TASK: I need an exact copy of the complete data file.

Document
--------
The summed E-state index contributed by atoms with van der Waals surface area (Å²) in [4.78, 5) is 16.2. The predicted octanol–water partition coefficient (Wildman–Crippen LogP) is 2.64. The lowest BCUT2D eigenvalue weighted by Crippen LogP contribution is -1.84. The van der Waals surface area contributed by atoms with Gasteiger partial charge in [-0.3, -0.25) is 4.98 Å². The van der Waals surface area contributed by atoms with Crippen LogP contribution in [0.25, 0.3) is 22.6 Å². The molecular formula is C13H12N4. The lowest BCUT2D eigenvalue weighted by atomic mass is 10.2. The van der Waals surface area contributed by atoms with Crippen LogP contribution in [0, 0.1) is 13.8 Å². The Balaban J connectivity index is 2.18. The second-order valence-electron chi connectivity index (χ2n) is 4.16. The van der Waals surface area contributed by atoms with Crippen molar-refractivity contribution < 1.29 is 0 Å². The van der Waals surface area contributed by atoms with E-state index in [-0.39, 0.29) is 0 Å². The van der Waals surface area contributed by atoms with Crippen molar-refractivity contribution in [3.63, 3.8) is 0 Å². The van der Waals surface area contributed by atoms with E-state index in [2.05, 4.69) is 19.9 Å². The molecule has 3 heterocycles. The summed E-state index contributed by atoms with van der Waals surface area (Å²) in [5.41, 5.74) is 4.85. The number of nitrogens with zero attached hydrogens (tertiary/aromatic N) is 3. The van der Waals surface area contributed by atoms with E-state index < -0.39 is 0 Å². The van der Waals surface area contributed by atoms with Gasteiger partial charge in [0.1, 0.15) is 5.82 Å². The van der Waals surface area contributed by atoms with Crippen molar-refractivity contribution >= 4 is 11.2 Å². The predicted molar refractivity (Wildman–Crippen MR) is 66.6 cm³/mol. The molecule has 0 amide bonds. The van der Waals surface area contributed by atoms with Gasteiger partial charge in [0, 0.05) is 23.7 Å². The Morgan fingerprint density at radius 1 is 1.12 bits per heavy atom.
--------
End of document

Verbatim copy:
The summed E-state index contributed by atoms with van der Waals surface area (Å²) in [4.78, 5) is 16.2. The predicted octanol–water partition coefficient (Wildman–Crippen LogP) is 2.64. The lowest BCUT2D eigenvalue weighted by Crippen LogP contribution is -1.84. The van der Waals surface area contributed by atoms with Gasteiger partial charge in [-0.3, -0.25) is 4.98 Å². The van der Waals surface area contributed by atoms with Crippen LogP contribution in [0.25, 0.3) is 22.6 Å². The molecular formula is C13H12N4. The lowest BCUT2D eigenvalue weighted by atomic mass is 10.2. The van der Waals surface area contributed by atoms with Crippen LogP contribution in [0, 0.1) is 13.8 Å². The Balaban J connectivity index is 2.18. The second-order valence-electron chi connectivity index (χ2n) is 4.16. The van der Waals surface area contributed by atoms with Crippen molar-refractivity contribution < 1.29 is 0 Å². The van der Waals surface area contributed by atoms with E-state index in [-0.39, 0.29) is 0 Å². The van der Waals surface area contributed by atoms with Crippen molar-refractivity contribution in [3.63, 3.8) is 0 Å². The van der Waals surface area contributed by atoms with E-state index in [2.05, 4.69) is 19.9 Å². The molecule has 3 heterocycles. The summed E-state index contributed by atoms with van der Waals surface area (Å²) in [5.41, 5.74) is 4.85. The number of nitrogens with zero attached hydrogens (tertiary/aromatic N) is 3. The van der Waals surface area contributed by atoms with E-state index < -0.39 is 0 Å². The van der Waals surface area contributed by atoms with Gasteiger partial charge in [0.1, 0.15) is 5.82 Å². The van der Waals surface area contributed by atoms with Crippen molar-refractivity contribution >= 4 is 11.2 Å². The predicted molar refractivity (Wildman–Crippen MR) is 66.6 cm³/mol. The molecule has 0 amide bonds. The van der Waals surface area contributed by atoms with Gasteiger partial charge in [0, 0.05) is 23.7 Å². The Morgan fingerprint density at radius 1 is 1.12 bits per heavy atom.